We accepted talks from vendors who were CloudCamp veterans more-or-less sight unseen, and that was a mistake. Our assumption here was that CloudCamp veterans needed less oversight, because they knew the rules, and could be trusted to abide by them. That didn’t work out so well, unfortunately. And it was particularly frustrating to me for two reasons: one, I’ve been quick to criticise other ‘Camps in the past (as an audience member) for failing to get this right, so ha-ha, the joke was on me; and two, we were quite aggressive in turning some people down, or forcing others to modify their talk. By letting the other sales pitches slip through, we betrayed those other people’s trust in us, and I feel awful about that.

By all accounts that I heard, the latter phases of the ‘Camp (Unpanel and workshops) worked well, and were very successful. I know I sure had a hard time getting the “Business” and “Security and Legal” workshops to wrap up — those were conversations that could have gone on longer, and that’s always a good sign.

Things that I screwed up or otherwise wished had been different:

  • I didn’t realise in time that Tim Cole wasn’t wired up with a microphone. That wasn’t a problem for the ‘Camp audience itself — Tim’s an excellent speaker, and he did fine projecting without a mike. But the mikes weren’t really for the local audience — they were to ensure that the video footage that we taped of the Lightning Talks had a soundtrack. Because I didn’t realize the consequences of not getting Tim wired up in time, we effectively lost the video footage of his excellent talk. Ouch.
  • It was too hot. The room we chose for the main talks (which has elsewhere been both criticised and complimented for the oddity of its layout) wasn’t well ventilated, and it got brutally warm very quickly. By the middle of the Lightning Talk phase, every time a speaker made a reference to this or that technology or idea in cloud computing being “hot”, I cringed. 🙂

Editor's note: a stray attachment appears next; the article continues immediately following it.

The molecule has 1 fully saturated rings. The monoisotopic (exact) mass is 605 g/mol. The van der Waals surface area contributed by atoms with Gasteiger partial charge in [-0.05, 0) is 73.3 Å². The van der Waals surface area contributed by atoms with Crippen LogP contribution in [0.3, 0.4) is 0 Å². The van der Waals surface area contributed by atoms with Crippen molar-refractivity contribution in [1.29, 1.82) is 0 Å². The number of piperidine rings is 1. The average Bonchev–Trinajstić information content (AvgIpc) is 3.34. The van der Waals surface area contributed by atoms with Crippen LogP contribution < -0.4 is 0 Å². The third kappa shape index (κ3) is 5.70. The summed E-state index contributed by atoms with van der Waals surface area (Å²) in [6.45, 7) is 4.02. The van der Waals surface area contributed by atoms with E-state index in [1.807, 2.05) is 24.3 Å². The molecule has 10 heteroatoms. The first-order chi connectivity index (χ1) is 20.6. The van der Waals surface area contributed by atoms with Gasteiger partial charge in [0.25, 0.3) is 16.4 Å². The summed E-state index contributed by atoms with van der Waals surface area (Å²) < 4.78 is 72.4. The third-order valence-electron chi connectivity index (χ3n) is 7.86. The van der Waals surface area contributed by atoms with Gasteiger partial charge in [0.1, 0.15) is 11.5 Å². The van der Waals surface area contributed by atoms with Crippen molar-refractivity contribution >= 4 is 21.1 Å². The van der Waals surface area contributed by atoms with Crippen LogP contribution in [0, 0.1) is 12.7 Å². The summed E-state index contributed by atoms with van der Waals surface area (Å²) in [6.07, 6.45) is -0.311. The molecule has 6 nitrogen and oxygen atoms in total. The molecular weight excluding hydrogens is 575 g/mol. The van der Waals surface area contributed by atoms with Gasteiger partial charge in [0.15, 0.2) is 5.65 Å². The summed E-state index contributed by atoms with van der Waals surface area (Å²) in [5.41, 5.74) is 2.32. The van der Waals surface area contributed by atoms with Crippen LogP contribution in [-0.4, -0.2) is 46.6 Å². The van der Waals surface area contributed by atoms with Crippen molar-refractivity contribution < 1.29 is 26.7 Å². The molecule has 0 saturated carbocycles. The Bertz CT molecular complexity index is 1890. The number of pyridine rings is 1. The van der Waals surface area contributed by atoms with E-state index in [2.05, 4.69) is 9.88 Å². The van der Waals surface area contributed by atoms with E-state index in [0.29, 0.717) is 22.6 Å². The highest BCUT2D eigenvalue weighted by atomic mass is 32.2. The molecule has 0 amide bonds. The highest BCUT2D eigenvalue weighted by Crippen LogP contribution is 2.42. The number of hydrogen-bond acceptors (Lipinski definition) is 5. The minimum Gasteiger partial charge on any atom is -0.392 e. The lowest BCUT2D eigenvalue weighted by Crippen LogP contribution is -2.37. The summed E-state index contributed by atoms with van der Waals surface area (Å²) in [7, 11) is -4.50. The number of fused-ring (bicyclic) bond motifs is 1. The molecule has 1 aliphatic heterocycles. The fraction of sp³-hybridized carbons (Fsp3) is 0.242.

• Not for the first time at a German event, I found myself wishing the audience would leap up and participate more aggressively. We need to think hard about how we can enable and encourage that at any future events.

Highlights for me were Simon Wardley’s keynote (as always — and I may be the only person who actually liked the kitten jokes at the end), Thomas Uhl’s talk on the Open Source Initiative (my personal favourite of the talks held in German) and Cédric Hüssler’s talk on data persistence (I am a geek, after all).

Bottom line: the overwhelming majority seemed to like it, and I had fun. I will certainly be arguing to my co-conspirators that we do it again — and learn from our first try, to make the next one even better. If you came to the event last night, and (literally) sweated it out with us, thank you. I hope it was worthwhile for you. And also major props to all of our gracious and generous sponsors, who ensured excellent swag, great giveaways, super press coverage (and more to come), and last but certainly not least, good grub and lots of cool drinks.

Keep an eye on the CloudCamp Frankfurt web site for links to photos from attendees, video footage of the Lightning Talks, and roundups of blog reviews, Tweets and whatnot.